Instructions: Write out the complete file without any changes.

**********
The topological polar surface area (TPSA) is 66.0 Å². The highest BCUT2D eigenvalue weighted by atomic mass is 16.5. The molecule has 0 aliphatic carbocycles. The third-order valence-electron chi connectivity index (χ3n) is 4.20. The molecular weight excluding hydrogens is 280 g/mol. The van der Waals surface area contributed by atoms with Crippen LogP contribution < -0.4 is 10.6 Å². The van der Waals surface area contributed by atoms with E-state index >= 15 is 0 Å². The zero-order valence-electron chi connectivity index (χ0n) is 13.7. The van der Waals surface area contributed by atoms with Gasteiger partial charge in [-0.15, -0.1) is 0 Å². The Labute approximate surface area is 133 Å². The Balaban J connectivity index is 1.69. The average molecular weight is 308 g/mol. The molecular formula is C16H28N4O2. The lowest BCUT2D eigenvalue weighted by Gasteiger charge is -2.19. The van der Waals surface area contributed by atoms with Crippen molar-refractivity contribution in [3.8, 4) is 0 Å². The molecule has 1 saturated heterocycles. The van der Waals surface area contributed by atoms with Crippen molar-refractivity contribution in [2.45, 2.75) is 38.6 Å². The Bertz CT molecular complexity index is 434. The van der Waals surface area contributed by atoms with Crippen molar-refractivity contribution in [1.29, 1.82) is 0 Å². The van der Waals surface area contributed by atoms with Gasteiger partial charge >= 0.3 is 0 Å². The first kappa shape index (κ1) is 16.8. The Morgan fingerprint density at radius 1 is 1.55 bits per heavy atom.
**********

The topological polar surface area (TPSA) is 66.0 Å². The highest BCUT2D eigenvalue weighted by atomic mass is 16.5. The molecule has 0 aliphatic carbocycles. The third-order valence-electron chi connectivity index (χ3n) is 4.20. The molecular weight excluding hydrogens is 280 g/mol. The van der Waals surface area contributed by atoms with Crippen LogP contribution < -0.4 is 10.6 Å². The van der Waals surface area contributed by atoms with E-state index >= 15 is 0 Å². The zero-order valence-electron chi connectivity index (χ0n) is 13.7. The van der Waals surface area contributed by atoms with Gasteiger partial charge in [-0.15, -0.1) is 0 Å². The Labute approximate surface area is 133 Å². The Balaban J connectivity index is 1.69. The average molecular weight is 308 g/mol. The molecular formula is C16H28N4O2. The lowest BCUT2D eigenvalue weighted by Gasteiger charge is -2.19. The van der Waals surface area contributed by atoms with Crippen molar-refractivity contribution in [3.8, 4) is 0 Å². The molecule has 1 saturated heterocycles. The van der Waals surface area contributed by atoms with Crippen molar-refractivity contribution in [2.45, 2.75) is 38.6 Å². The Bertz CT molecular complexity index is 434. The van der Waals surface area contributed by atoms with Crippen molar-refractivity contribution in [1.29, 1.82) is 0 Å². The van der Waals surface area contributed by atoms with Gasteiger partial charge >= 0.3 is 0 Å². The first kappa shape index (κ1) is 16.8. The Morgan fingerprint density at radius 1 is 1.55 bits per heavy atom.